The name “Willamette” comes from an Indigenous word of unknown meaning, and has been spelled many different ways over the years. The river and river valley are both called Willamette, though Lewis and Clark called it “Multnomah” in 1805, after nearby Indigenous people; and Lt. William Broughton of Vancouver’s expedition, who explored the Columbia River in 1792, named it “Manning,” likely after Boatswain’s Mate Samuel Manning.
The Willamette Meridian and the Willamette Baseline are part of something called the rectangular land surveying system, which dates to 1785 and the Articles of Confederation, and which presciently (and, perhaps, also aspirationally) was envisioned as stretching, ultimately, across the entire continent. It’s called the Public Land Survey System – or “PLSS” – nowadays, and it applies in much of the United States, excluding Texas, the 13 original colonies, and Hawaii, where they have their own separate but similar systems.
Oregon Territory had become part of the United States in 1848, and settlers were claiming land under the Donation Land Act of 1850, so there had to be a universally recognized system to keep track of who had claimed what. Of course, the notion of land ownership was totally foreign to the Indigenous peoples who had been here for millennia, and it was confusion and struggles over land ownership – and “extinguishing title” to land, which led to the deadly treaty wars – as well as the forced relocation to reservations, the redrawing of reservation boundaries to favor settlers, and other government policies that eroded traditional ways of life for the region’s original inhabitants.
Meridians and baselines also form the backbone of the system of townships, the official name for the squares in the grid formed by the north-south and east-west lines. A township is a 6-mile by 6-mile square, comprising a total of 36 one-square mile areas called sections; there are 640 acres in a section. This will not be on the midterm.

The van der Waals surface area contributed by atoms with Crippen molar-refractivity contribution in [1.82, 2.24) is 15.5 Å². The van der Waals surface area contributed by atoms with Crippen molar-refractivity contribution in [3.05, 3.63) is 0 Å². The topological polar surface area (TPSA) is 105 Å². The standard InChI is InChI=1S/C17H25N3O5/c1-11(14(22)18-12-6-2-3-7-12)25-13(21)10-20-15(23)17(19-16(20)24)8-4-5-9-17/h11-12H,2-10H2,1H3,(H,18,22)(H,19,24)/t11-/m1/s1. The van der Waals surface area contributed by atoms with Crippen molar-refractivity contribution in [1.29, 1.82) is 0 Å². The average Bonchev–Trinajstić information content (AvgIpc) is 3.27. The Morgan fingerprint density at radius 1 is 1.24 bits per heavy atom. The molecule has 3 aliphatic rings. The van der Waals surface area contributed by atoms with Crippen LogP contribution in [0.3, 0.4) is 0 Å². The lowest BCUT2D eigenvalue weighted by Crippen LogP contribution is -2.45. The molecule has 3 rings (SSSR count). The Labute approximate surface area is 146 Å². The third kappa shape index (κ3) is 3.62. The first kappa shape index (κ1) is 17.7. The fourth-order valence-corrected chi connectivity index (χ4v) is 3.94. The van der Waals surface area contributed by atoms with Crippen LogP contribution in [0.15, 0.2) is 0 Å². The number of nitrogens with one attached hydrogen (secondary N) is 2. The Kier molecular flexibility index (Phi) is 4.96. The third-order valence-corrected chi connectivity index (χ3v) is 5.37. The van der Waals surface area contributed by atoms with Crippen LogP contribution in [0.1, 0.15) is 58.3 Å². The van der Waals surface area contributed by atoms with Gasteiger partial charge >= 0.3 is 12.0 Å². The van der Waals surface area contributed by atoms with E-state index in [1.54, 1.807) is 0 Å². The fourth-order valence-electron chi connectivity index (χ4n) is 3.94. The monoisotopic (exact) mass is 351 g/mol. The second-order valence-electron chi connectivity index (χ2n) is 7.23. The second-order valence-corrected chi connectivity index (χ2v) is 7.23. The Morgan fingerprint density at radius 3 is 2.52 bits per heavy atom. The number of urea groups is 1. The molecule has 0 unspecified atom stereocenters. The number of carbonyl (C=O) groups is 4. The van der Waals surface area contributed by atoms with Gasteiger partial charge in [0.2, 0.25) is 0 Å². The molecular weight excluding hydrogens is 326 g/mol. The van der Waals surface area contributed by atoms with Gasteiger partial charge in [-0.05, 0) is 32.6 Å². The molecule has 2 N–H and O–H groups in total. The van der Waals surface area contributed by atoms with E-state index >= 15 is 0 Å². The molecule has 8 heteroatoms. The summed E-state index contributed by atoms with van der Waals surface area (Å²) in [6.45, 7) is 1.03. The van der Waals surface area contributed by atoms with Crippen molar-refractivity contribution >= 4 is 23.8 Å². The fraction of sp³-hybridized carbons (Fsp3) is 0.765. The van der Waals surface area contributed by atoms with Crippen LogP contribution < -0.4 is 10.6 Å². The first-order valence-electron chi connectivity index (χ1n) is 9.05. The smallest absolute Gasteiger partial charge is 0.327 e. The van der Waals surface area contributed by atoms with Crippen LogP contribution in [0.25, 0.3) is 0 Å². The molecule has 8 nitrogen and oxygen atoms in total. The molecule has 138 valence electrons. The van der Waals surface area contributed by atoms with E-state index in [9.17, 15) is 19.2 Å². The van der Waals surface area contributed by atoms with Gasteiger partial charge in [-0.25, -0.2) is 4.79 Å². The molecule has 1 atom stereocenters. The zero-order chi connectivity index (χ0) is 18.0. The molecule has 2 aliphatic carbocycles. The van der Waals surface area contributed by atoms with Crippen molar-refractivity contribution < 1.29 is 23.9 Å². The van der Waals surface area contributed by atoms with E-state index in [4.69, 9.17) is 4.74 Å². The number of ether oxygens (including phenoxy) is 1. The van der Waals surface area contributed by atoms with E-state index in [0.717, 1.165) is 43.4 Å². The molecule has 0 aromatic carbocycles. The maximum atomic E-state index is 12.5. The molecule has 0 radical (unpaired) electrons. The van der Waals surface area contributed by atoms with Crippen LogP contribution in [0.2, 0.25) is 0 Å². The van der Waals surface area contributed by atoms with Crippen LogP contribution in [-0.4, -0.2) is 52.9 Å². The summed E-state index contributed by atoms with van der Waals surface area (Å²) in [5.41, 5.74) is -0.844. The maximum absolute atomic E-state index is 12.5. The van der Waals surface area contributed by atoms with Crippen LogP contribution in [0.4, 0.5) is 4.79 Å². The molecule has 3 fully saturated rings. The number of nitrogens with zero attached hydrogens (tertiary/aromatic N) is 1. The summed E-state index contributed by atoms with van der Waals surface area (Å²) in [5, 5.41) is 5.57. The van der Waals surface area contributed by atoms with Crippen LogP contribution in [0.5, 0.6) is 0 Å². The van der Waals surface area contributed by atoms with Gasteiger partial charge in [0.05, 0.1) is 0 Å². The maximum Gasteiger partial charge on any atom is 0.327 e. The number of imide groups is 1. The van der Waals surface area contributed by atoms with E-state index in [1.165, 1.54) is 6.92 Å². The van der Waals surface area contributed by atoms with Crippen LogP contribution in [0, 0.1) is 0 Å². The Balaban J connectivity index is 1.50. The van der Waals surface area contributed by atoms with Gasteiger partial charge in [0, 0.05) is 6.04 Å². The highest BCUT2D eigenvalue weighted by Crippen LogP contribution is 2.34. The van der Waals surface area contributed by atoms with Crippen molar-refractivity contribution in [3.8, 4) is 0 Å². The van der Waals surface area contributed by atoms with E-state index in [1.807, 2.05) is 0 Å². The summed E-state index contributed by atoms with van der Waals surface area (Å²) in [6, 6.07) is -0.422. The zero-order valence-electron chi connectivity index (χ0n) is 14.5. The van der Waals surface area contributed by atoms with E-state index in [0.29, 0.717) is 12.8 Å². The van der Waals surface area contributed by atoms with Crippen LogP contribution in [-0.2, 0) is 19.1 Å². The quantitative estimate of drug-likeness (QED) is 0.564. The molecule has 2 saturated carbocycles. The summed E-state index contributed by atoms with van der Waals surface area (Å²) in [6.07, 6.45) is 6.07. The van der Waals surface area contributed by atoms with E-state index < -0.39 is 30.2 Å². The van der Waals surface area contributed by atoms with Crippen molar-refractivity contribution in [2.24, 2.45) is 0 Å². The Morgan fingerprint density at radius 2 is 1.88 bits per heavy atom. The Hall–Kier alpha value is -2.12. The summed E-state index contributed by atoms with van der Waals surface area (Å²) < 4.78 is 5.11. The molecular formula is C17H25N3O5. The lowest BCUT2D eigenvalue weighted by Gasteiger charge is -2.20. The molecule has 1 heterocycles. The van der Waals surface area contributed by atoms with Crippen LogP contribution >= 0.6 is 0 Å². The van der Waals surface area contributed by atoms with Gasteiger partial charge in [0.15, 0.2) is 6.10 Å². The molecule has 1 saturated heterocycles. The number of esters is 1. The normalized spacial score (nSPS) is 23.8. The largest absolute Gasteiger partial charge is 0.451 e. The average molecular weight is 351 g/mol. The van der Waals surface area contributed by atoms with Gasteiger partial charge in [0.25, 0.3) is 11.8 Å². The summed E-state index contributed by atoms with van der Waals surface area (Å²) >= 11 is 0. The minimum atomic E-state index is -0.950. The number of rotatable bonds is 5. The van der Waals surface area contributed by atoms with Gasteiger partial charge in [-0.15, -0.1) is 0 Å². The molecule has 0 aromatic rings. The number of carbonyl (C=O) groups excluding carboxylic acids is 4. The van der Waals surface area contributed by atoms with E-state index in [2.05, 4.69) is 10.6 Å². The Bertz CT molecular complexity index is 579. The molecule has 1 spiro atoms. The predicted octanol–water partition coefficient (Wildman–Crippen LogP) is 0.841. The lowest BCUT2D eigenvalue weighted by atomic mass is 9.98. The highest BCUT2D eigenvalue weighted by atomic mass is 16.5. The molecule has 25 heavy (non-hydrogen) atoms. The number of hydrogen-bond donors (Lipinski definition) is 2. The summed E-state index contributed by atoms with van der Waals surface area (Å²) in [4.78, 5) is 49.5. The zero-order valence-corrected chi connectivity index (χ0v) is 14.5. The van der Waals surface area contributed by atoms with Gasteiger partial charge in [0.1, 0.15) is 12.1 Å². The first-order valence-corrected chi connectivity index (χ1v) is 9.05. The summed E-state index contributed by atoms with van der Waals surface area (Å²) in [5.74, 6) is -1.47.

There are a total of 37 of these meridians in the United States; Willamette was the first to be laid out west of the Rockies, and, depending on different sources, it was either the 15th or 17th overall. Other meridian/baseline combos nearby include the Boise in Idaho and Humboldt in Northern California. This might be on the midterm.
For any real estate parcel in Washington or Oregon, the legal description probably includes the name of the person or entity who created the subdivision, for laying out streets and subdividing land for individual lots suitable for homes or businesses — and, in some cases, also containing racist covenants. But also included on the deed is language – directly related to the Willamette Meridian – describing which square in the grid that contains the particular piece of land.
For example, for the building where KIRO Radio is housed along Eastlake Avenue in Seattle, this part of the legal description would read as “Township 25 North, Range 4 East of the Willamette Meridian.” In legal paperwork, according to veteran Northwest surveyor Bob Winters of Seattle firm Chadwick & Winters, it’s often just abbreviated as “W.M.”
Winters also told KIRO Radio that the Willamette Meridian is still something surveyors working in the field in 2021 interact with every day; it may be esoteric, but it’s not some piece of distant and forgotten history, only gathering dust. This will be on the midterm.